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Resource and Environmental Management

Professor committed to experiential learning and decolonizing planning curriculum and food pedagogy receives SFU 2023 Excellence in Teaching Award.

March 06, 2024

Tammara Soma, an assistant professor in SFU’s School of Resource and Environmental Management, equips her students with the skills, support and experiences they’ll need to tackle real-world problems and develop strong ethical and professional practices.

SFU awarded Soma the 2023 Early Career Award for Excellence in Teaching recognizing her dedication to provide students with engaging, hands-on learning opportunities, to decolonize planning education and food systems pedagogy, and for her focus on relationship building, collaboration and humility in the classroom.

As the co-founder and director of the Food Systems Lab and as a food systems planner, Soma is an active community-engaged researcher who often finds opportunities to involve students in research projects and work with diverse community partners.

“I want students to come out of my class and the program with tangible skills, a portfolio, and skillsets that can boost their career prospects, and also interpersonal skills that can help them support diverse communities. Engaging in community projects is one way among many to do this,” says Soma. “Working with community partners or engaging in a studio project helps mentor students while also providing a service to community partners that may not have the capacity and resources to answer some of the pressing research questions they may have.”

Soma explains that “it is easy to have a disconnect between theory and practice, and it can be easy to take on the role of an “expert” that is not grounded in reality or humility,” which makes these experiences all the more valuable.

Outside of community projects, she develops engaging assignments that are designed to build skills potential employers will find valuable, expose students to different perspectives and help students learn to communicate complex ideas.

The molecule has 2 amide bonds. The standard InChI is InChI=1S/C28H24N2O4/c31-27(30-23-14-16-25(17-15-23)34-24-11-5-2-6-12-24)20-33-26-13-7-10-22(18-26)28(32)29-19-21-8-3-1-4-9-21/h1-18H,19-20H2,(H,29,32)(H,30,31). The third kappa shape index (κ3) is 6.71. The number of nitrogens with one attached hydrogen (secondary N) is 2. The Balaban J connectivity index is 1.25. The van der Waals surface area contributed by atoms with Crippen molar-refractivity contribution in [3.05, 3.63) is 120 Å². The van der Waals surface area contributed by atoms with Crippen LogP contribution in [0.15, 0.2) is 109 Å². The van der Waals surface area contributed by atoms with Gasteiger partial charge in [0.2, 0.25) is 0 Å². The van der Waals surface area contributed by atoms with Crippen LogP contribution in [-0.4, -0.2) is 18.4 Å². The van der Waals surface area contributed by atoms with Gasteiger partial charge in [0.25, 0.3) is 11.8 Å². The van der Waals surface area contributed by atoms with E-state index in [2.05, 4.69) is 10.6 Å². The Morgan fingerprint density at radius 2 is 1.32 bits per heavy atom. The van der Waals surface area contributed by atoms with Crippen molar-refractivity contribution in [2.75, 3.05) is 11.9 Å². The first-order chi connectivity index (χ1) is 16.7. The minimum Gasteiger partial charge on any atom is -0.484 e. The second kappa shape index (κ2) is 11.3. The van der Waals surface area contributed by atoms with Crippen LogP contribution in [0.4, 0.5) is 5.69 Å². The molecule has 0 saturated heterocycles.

Students in her classroom can expect to be taught a systems thinking approach when learning about the environment, cities, food systems and more. They will also be exposed to a range of voices and perspectives from diverse practitioners and scholars who are typically underrepresented in academia. This helps ensure students have the tools and context they’ll need to develop appropriate planning-related solutions.

As an educator and immigrant from Indonesia to Canada, Soma works to embody All My Relations, an Indigenous worldview recognizing the interconnectedness of all creations, and the Seven Grandfather Teachings of humility, bravery, honesty, wisdom, truth, respect and love — something she hopes will help students understand their responsibilities to be good relations, honour treaties and respect the land.

In line with this approach to teaching, Soma received a 2023 Innovations in Indigenous Teaching and Learning project grant from the Faculty of Environment to decolonizing her curriculum.

With this grant, she invited two Squamish ethnobotanists and a Sto:lo and Squamish artist to talk about disrupting conventional planning processes on unceded territories in her PLAN 100: Introduction to Planning course, teach students in REM 357: Planning for Sustainable Food Systems about the medicinal values of food and more.

“In a set classroom, with limited time and resources, it can be difficult to try new formats or to meaningfully compensate and engage with Indigenous experts,” says Soma. She explains that this grant allowed her to introduce new activities, learn Indigenous ethnobotany, facilitate a tea ceremony, and introduce learning circles to her classes. She also created a short video documenting her experience working to decolonize her courses and the importance of this work, and had a graphic designer document the process.

“Decolonizing planning and food systems education is an important part of training a future generation of planners who will conduct themselves and develop land use and food systems planning policies that do not continue to harm Indigenous peoples and the environment,” says Soma.